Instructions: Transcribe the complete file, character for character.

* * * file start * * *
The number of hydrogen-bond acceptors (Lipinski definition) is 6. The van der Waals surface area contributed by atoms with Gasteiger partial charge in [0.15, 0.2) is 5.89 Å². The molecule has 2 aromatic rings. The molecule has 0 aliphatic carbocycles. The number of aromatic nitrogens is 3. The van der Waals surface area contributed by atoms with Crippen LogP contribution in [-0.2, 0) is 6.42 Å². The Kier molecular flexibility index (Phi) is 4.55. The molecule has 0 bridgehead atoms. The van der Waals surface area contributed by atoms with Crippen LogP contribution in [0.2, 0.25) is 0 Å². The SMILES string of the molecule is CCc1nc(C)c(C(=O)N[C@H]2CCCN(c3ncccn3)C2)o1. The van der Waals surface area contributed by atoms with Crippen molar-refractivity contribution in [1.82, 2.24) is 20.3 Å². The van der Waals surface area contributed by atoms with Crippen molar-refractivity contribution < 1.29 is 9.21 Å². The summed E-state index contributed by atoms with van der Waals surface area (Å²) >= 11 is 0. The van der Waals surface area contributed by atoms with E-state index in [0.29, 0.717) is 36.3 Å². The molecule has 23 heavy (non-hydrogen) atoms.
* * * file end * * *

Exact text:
The number of hydrogen-bond acceptors (Lipinski definition) is 6. The van der Waals surface area contributed by atoms with Gasteiger partial charge in [0.15, 0.2) is 5.89 Å². The molecule has 2 aromatic rings. The molecule has 0 aliphatic carbocycles. The number of aromatic nitrogens is 3. The van der Waals surface area contributed by atoms with Crippen LogP contribution in [-0.2, 0) is 6.42 Å². The Kier molecular flexibility index (Phi) is 4.55. The molecule has 0 bridgehead atoms. The van der Waals surface area contributed by atoms with Crippen LogP contribution in [0.2, 0.25) is 0 Å². The SMILES string of the molecule is CCc1nc(C)c(C(=O)N[C@H]2CCCN(c3ncccn3)C2)o1. The van der Waals surface area contributed by atoms with Crippen molar-refractivity contribution in [1.82, 2.24) is 20.3 Å². The van der Waals surface area contributed by atoms with Crippen molar-refractivity contribution < 1.29 is 9.21 Å². The summed E-state index contributed by atoms with van der Waals surface area (Å²) >= 11 is 0. The van der Waals surface area contributed by atoms with E-state index in [0.29, 0.717) is 36.3 Å². The molecule has 23 heavy (non-hydrogen) atoms.